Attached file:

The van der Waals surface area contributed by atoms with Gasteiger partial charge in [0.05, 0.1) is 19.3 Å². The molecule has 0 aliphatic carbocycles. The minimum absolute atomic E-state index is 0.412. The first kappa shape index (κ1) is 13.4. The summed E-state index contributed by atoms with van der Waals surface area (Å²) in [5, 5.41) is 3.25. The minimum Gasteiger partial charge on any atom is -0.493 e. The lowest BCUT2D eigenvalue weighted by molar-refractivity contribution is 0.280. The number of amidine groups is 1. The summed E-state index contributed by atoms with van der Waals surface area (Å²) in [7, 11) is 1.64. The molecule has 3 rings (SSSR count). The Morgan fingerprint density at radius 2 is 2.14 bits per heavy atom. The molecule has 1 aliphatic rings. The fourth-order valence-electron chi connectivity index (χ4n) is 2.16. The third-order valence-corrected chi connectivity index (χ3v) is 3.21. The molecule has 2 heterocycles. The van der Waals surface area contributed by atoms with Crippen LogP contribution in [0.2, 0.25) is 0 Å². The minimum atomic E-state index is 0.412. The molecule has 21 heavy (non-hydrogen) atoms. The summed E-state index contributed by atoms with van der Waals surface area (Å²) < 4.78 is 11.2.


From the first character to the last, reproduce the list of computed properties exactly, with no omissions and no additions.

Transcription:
The van der Waals surface area contributed by atoms with Gasteiger partial charge in [0.05, 0.1) is 19.3 Å². The molecule has 0 aliphatic carbocycles. The minimum absolute atomic E-state index is 0.412. The first kappa shape index (κ1) is 13.4. The summed E-state index contributed by atoms with van der Waals surface area (Å²) in [5, 5.41) is 3.25. The minimum Gasteiger partial charge on any atom is -0.493 e. The lowest BCUT2D eigenvalue weighted by molar-refractivity contribution is 0.280. The number of amidine groups is 1. The summed E-state index contributed by atoms with van der Waals surface area (Å²) in [7, 11) is 1.64. The molecule has 3 rings (SSSR count). The Morgan fingerprint density at radius 2 is 2.14 bits per heavy atom. The molecule has 1 aliphatic rings. The fourth-order valence-electron chi connectivity index (χ4n) is 2.16. The third-order valence-corrected chi connectivity index (χ3v) is 3.21. The molecule has 2 heterocycles. The van der Waals surface area contributed by atoms with Crippen LogP contribution in [0.2, 0.25) is 0 Å². The minimum atomic E-state index is 0.412. The molecule has 21 heavy (non-hydrogen) atoms. The summed E-state index contributed by atoms with van der Waals surface area (Å²) < 4.78 is 11.2.